Serta Simmons Bedding and 13 of its U.S. affiliates filed for Chapter 11 bankruptcy protection in the U.S. Bankruptcy Court for the Southern District of Texas. The company announced the filing at 11:08 p.m. Eastern time Monday evening saying the filing was “voluntary” and “pre-arranged.” SSB has entered into a restructuring support agreement with “key financial stakeholders” to reduce the company’s debt and all the company to “continue making critical investment in its business and brands.” In the filing, the company lists its liabilities at between $1 billion and $10 billion, and its assets as between $1 billion and $10 billion. Owned by Advent International, the company includes two of the mattress segment’s most iconic brands. In addition to Serta and Simmons, online brand Tuft & Needle, acquired in 2018, is also part of the company’s portfolio. According to the company, the restructuring agreement will reduce the company’s funded debt from about $1.9 billion to about $300 million and allow SSB to continue investing in its business. The company has received a commitment for a $125 million exit asset-based lending (ABL) credit line available upon SSB’s emergence from Chapter 11.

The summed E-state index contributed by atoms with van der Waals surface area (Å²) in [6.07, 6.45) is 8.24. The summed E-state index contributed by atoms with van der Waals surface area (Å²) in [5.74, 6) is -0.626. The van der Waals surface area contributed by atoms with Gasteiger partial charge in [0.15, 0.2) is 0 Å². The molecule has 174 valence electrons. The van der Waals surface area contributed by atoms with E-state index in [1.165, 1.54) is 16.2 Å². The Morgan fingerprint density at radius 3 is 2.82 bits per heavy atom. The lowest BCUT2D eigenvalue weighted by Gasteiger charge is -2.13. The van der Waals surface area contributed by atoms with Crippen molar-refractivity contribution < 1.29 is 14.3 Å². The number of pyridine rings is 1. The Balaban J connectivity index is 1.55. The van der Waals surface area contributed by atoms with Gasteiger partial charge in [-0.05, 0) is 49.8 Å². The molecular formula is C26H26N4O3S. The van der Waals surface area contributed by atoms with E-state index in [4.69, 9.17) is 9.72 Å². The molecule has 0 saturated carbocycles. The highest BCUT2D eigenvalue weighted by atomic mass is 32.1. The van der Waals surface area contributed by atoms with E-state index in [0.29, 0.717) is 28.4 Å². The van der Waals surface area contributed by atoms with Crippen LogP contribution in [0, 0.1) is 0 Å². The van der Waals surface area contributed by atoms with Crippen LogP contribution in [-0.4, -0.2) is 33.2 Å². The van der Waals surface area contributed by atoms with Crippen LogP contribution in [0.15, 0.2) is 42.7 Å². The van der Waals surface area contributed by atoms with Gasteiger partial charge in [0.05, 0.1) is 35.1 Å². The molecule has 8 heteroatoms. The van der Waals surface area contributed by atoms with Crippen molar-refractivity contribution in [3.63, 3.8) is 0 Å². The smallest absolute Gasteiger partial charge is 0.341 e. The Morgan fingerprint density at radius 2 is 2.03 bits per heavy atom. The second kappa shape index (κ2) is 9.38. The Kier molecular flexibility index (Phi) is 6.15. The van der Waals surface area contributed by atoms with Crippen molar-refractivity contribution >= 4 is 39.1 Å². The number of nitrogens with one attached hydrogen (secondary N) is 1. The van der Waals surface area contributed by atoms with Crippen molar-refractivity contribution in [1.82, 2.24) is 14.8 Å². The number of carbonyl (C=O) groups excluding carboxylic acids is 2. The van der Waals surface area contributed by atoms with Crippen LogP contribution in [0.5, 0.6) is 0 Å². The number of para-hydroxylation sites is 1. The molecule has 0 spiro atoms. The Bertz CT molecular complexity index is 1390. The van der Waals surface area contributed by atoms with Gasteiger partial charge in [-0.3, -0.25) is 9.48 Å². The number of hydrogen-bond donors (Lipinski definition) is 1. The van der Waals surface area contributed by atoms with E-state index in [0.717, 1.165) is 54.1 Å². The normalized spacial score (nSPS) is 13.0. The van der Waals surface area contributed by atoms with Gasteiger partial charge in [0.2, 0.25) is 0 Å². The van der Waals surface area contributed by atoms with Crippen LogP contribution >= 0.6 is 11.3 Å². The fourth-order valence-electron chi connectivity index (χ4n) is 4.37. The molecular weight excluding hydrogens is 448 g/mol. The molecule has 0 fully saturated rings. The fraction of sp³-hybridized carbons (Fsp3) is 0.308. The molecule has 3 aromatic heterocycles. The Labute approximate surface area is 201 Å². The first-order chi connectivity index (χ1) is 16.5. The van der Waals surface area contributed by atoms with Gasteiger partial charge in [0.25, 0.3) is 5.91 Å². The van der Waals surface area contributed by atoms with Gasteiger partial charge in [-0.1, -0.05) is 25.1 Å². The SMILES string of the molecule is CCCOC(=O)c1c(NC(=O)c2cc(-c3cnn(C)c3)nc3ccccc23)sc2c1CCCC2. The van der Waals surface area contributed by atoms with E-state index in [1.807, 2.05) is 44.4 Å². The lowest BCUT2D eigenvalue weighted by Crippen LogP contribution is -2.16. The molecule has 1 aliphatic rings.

Apparel & Footwear
Levi Strauss on Wednesday posted earnings and revenue that topped Wall Street’s expectations. The company’s reported net income for the three-month period that ended Nov. 27 was $151 million, or 38 cents per share, compared with $153 million, or 37 cents per share a year earlier. Sales were $1.59 billion, down 6% from a year earlier. Levi has been grappling with a slowdown in discretionary spending and a reduced demand for denim, leading some analysts to downgrade the stock. The denim brand saw a drop in direct to consumer revenue, which the company blamed on store closures in Russia. Direct to consumer sales declined 2% after Levi closed nearly all of its shops in Russia, a major market for the denim retailer, Levi CEO and President Chip Bergh told CNBC. Still, Levi’s direct channels saw a strong Christmas season and sales increased 10% in November and December compared to the prior year, the company said. Digital sales were also down 7% year-over-year, which the company attributed to a return to stores and a cooldown in online shopping.